The Illinois State Museum System was shuttered Wednesday as a means to save money as the state grapples with the ongoing budget stalemate. But the move to close the state's museum system will reportedly save the state no more than an estimated $400,000 a year.
That's according to Guerry Suggs, who chairs the Illinois State Museum Board. Since the majority of museum workers are required to work during the closures, Suggs told the Associated Press that the savings from shutting down the facilities to the public are just "peanuts," relative to the state's multi-billion budget gap. Those estimated savings would come from cutting non-unionized museum workers, who make up only a small portion of the staff, Suggs noted.
In addition to closing the five Illinois State Museum sites (located in Springfield, Lockport, Chicago, Dickson Mounds and Rend Lake), the administration also plans to shut down the World Shooting and Recreational Complex in southern Illinois on Wednesday. Illinois would save $6.3 million by implementing the museum and sports-shooting facility closures, the Rauner administration has stated.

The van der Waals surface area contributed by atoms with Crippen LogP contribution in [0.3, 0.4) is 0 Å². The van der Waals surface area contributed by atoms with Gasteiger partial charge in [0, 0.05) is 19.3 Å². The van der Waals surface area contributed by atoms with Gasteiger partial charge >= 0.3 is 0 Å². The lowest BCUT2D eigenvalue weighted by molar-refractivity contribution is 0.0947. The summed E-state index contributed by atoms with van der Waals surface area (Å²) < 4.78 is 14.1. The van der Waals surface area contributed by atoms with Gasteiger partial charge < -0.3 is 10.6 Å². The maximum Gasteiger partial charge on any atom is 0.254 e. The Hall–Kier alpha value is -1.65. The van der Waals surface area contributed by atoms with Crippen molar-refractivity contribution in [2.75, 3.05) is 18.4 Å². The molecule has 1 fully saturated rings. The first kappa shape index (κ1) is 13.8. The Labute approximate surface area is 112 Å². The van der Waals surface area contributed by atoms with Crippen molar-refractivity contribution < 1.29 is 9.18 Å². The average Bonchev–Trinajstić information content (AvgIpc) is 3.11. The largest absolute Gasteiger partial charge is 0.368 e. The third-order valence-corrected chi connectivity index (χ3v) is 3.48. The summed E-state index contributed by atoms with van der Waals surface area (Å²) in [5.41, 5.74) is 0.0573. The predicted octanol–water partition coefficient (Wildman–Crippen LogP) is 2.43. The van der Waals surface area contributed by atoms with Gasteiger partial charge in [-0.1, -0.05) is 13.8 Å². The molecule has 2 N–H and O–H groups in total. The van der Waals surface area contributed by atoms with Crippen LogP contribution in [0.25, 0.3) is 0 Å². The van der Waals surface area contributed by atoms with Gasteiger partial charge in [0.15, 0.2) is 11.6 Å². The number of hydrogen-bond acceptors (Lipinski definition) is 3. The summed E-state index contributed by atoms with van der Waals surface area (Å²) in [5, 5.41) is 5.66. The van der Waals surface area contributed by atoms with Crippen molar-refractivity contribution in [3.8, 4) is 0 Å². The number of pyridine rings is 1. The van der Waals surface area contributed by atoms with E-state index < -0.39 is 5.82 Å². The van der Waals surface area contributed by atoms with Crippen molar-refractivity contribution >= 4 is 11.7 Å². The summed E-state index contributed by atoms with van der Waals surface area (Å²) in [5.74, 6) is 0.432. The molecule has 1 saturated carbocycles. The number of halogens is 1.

"Closing the Illinois State Museum and Sparta Shooting Complex will save Illinois taxpayers millions of dollars," a Rauner spokeswoman told the AP.
Employees at the facilities will continue to report to work during the closures as a result of a lawsuit. The Rauner administration halted the planned layoffs of over 100 unionized Illinois Department of Natural Resources employees last week, including Illinois state museum workers. Two state employee unions sued the state in an effort to block the scheduled layoffs.
The facilities in question "will remain closed while the court case regarding the associated layoffs is arbitrated," according to IDNR.
Republican Gov. Bruce Rauner and Democratic leaders remain at odds over a state budget for the 2016 fiscal year, which began July 1.